Hi Sharon, what ratio do you use the GF flours if you were using coconut and tapicoa for this ban bread? Im still trying to work out a good combination that doesnt dry the cakes out or make to heavy etc. Ill prob give the Bob red mill a go. I avoid soy flour and lots of GFflours have this and im not sure how i feel about potatoe flour which is also often in GF flour. My kids are allergic to dairy and eggs, and ive been told to avoid white pot, which is why im concerned about the pot. flours. Love your reciepes and lunchbox tips!
    Thanks for your time 🙂

    • Sharon Selby on January 30, 2020 at 9:27 pm

      Hi Rebecca, like you I like to avoid GF’s as you’re replacing one flour (wheat) with a combination of about 8 ingredients and agents. For that reason I found Bob Red Mill the best tasting and ingredient GF flour out there. However to replace a GF flour blend you can use coconut flour but Id say about 1/2 cup and then doing 1/2 cup of tapioca (or a little more). You can also use cannellini beans (approx 1 tin) rinsed and drained. There are many options but it can take a little trial and error. And thank you for your lovely words. It’s much appreciated. Sharon xx

  5. Andrew on December 4, 2020 at 4:16 am

    Hello i was wondering could you give me a tip i am only allergic to gluten could you tell if it will still be good to eat if i put in all the others ingredients in to it like the egg or the nuts and etc

    • Sharon Selby on May 25, 2021 at 3:53 pm

      Hi Andrew, this recipe is gluten free. So you dont need to make any changes to it. Sharon xx

  6. Yamilka Castellanos on December 5, 2020 at 1:36 pm

    Can I use olive oil in place of coconut?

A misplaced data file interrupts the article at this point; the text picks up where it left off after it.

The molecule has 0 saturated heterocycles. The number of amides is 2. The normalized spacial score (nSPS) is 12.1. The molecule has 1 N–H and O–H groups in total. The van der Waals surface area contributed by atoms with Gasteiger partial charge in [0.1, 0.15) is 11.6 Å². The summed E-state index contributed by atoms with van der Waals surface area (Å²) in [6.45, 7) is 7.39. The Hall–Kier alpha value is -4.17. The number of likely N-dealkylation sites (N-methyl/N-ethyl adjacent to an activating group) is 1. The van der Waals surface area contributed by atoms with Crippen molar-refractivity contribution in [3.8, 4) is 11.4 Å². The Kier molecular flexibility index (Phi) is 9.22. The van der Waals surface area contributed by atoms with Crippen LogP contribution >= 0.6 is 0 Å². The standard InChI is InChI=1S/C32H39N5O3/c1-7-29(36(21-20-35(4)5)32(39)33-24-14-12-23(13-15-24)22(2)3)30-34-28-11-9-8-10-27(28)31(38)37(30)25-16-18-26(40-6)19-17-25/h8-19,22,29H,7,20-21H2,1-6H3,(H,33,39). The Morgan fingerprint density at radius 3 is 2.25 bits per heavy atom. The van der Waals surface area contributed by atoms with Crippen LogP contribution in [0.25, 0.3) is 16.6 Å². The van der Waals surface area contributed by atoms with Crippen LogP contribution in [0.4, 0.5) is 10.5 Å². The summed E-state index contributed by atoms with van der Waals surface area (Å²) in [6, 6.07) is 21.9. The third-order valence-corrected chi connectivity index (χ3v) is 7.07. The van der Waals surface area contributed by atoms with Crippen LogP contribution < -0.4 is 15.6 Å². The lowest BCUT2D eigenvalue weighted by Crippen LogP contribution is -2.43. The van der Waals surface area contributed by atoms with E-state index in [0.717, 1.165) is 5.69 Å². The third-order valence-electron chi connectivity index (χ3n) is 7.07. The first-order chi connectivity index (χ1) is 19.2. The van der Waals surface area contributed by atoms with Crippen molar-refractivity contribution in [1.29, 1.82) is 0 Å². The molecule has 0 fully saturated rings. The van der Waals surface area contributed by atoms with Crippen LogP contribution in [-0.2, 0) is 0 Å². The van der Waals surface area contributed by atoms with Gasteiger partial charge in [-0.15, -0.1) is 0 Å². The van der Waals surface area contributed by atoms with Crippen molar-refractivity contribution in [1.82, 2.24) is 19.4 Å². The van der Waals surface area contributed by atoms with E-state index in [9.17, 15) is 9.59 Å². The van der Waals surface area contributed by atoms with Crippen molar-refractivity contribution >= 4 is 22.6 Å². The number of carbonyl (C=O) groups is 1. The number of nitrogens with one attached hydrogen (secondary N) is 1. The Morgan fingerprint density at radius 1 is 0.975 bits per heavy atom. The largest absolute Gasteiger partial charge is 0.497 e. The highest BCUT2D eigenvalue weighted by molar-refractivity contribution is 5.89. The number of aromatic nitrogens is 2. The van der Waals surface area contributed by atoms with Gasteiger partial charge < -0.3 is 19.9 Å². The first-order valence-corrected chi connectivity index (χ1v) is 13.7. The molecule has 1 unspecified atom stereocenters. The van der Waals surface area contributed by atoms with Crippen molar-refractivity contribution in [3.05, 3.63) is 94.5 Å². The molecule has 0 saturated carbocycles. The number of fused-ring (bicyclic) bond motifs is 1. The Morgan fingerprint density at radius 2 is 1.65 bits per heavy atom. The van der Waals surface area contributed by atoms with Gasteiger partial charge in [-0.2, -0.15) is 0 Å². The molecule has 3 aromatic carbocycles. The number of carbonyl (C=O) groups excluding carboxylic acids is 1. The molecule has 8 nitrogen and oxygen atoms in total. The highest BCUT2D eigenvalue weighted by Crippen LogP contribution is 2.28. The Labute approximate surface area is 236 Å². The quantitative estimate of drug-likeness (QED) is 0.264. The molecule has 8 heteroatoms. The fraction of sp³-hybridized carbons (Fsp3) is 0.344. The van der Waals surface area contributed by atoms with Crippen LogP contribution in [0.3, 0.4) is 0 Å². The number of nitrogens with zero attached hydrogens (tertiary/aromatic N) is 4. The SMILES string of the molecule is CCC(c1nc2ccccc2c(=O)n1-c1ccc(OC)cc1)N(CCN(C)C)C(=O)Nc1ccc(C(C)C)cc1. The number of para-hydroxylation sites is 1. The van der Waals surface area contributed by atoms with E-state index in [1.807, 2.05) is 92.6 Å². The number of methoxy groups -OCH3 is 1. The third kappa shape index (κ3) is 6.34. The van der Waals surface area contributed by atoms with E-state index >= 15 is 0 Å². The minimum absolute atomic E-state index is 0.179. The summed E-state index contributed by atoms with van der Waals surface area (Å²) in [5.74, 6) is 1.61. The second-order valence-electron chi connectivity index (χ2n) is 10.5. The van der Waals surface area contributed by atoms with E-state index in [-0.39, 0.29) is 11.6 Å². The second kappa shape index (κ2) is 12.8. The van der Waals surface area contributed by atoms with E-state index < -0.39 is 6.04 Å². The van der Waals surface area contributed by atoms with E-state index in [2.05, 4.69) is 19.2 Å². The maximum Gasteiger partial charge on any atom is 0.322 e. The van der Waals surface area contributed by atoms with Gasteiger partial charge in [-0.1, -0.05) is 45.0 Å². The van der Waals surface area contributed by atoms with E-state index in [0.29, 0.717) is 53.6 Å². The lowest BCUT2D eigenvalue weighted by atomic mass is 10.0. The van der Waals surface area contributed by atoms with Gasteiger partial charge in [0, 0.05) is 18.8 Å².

• Sharon Selby on May 25, 2021 at 3:52 pm

      Yes, though a better alternative for flavour would be an organic sunflower oil. Sharon xx

  7. Precious Santos on March 15, 2021 at 10:45 am

    HI! can I use coconut sugar instead of honey? how many tablespoon? thanks

    • Sharon Selby on May 25, 2021 at 3:43 pm

      Hi! About 100g would be about right. Standard recipes may go up as much as 140g. Sharon xx

  8. Rebecca on September 13, 2022 at 3:34 am

    Hi Sharon should the consistency be runny or dry and thick, I think I may have used to much flour as it is really think and doesn’t pour , I have had to use a spoon to lift it out my blender x

    • Sharon Selby on September 13, 2022 at 9:48 am

      Hi Rebecca. It sounds ok actually because without egg the mixture wont be runny. If anything middle to thick is right. Enjoy! Sharon xx

  9. K on June 14, 2023 at 11:49 am

    I absolutely LOVE this bread recipe 🙂 It is on our menu often 🙂 Thank you so much for sharing this 🙂

    • Sharon Selby on June 14, 2023 at 1:01 pm

      That’s amazing to hear! Thank you so much for sharing your feedback. Sharon xx

    • Sharon Selby on June 30, 2023 at 8:32 am

      So glad you love it Kasia. Really appreciate you sharing the feedback. Sharon xx

  10. JJ on January 2, 2024 at 11:19 am

    I am making this ahead of a family party. Can I freeze it? If not, how long does it last on the shelf? Thanks in advance!

    • Sharon Selby on January 3, 2024 at 4:34 pm

      Yes it can definitely freeze. It will stay fresh for 3 days in the pantry and up to 5 days in the fridge. If it lasts that long! Sharon xx